Q&A: Teacher Erik Scott Brings Real-Life Experience to Teaching Mathematics and Finance

In our Q&A interview series, we have the opportunity to hear from high school math teachers across the U.S. whose students are experiencing success with the FiCycle curriculum. You’ll hear real success stories and classroom-level insights on the ways in which integrated mathematics and personal finance opens students’ minds to new ways of thinking, and enhances their engagement and achievement. 

For the third interview in this series, we spoke with Erik Scott, a math teacher at Cache High School in Oklahoma. Erik teaches Statistics and Pre-Calculus to 11th and 12th graders as well as FiCycle Math. Erik shares his unique perspective on entering the teaching profession while providing specific takeaways from his experience with FiCycle.

The interview is edited and condensed for clarity, after being recorded as part of the FiCycle Podcast

Question: Erik, you have an interesting and unique perspective as a teacher coming to the profession as your second career. Can you tell us a little bit about that and what motivates you as a teacher?

Erik: I finished a career with the Navy as a submariner for 21 years. It was a unique community that ingrained in us that we’re on a continuous learning journey, and we always approached our occupation with a questioning attitude. It emphasized that we’re really on this staircase of continual improvement. I had a great opportunity to work with young people in the Navy, and it provided a culture centered on the fabric of learning and asking questions.

I also worked for 12 years in the commercial industry and utilities. When I finished that career, I looked forward to getting into teaching, where I could again work with young people. It’s important to me to take the lessons learned from my careers to engage with students to prepare them for the next step in their lives.

Q: You’ve had a good amount of experience with young people teaching the FiCycle course as well as other sections of mathematics. What are some of the changes you’ve observed in your students since you’ve been teaching the FiCycle course?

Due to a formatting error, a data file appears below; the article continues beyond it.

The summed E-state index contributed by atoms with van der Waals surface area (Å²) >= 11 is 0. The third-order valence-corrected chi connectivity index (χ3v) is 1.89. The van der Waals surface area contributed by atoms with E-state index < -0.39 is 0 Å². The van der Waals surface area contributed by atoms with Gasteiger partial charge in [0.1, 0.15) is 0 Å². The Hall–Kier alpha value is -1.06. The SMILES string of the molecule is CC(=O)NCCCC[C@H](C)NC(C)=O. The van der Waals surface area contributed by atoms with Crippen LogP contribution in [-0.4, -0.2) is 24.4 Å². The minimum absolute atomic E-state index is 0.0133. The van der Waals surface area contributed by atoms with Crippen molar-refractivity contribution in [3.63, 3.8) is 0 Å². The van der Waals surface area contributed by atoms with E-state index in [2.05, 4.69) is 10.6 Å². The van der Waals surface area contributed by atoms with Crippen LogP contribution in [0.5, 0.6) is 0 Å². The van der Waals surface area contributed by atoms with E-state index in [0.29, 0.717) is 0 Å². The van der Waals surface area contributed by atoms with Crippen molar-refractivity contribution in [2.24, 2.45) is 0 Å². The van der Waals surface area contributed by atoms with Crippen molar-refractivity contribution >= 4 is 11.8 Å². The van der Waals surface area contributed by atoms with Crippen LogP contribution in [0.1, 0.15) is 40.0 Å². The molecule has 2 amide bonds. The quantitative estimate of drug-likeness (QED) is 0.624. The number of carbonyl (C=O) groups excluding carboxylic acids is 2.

Erik: One thing I’ve noticed with my students is that when we get into the workbooks and curriculum of FiCycle, it establishes a foundation for them to learn about growing wealth and what that means. Right away, this curriculum places the hook for students to say, “Hey, what’s in this for me?” We have a chance to talk about real-life scenarios presented in the workbook and the curriculum, and as we progress through the year, students learn about the math that contributes to our ability to grow wealth.

The students become very proficient at understanding the math behind what contributes to wealth growth and wealth loss. So they’re able to utilize their case scenarios or case studies presented in the curriculum. They work the problems, approaching them with whether it’s a good decision or a poor decision.

With the kids working in an independent portion of the class, I put them in consensus groups to share what they’ve learned and worked out. They discuss with one another their experiences or what they would do if presented with a similar situation.

Q: When you think about your students who’ve gone through the course, is there any particular student that stands out that was especially successful or engaged with FiCycle?

Erik: From the feedback I’ve received, I think all the students have been able to go on a journey with the FiCycle curriculum. When we started with the growth of wealth in creating budgets and making decisions as trade-offs to meet a goal or objective three months into the future – one student did stand out. He really enjoyed the scenario-based lessons and always wanted to go deeper. He indicated that he wished we could go back and talk through even more case studies that explore wealth management.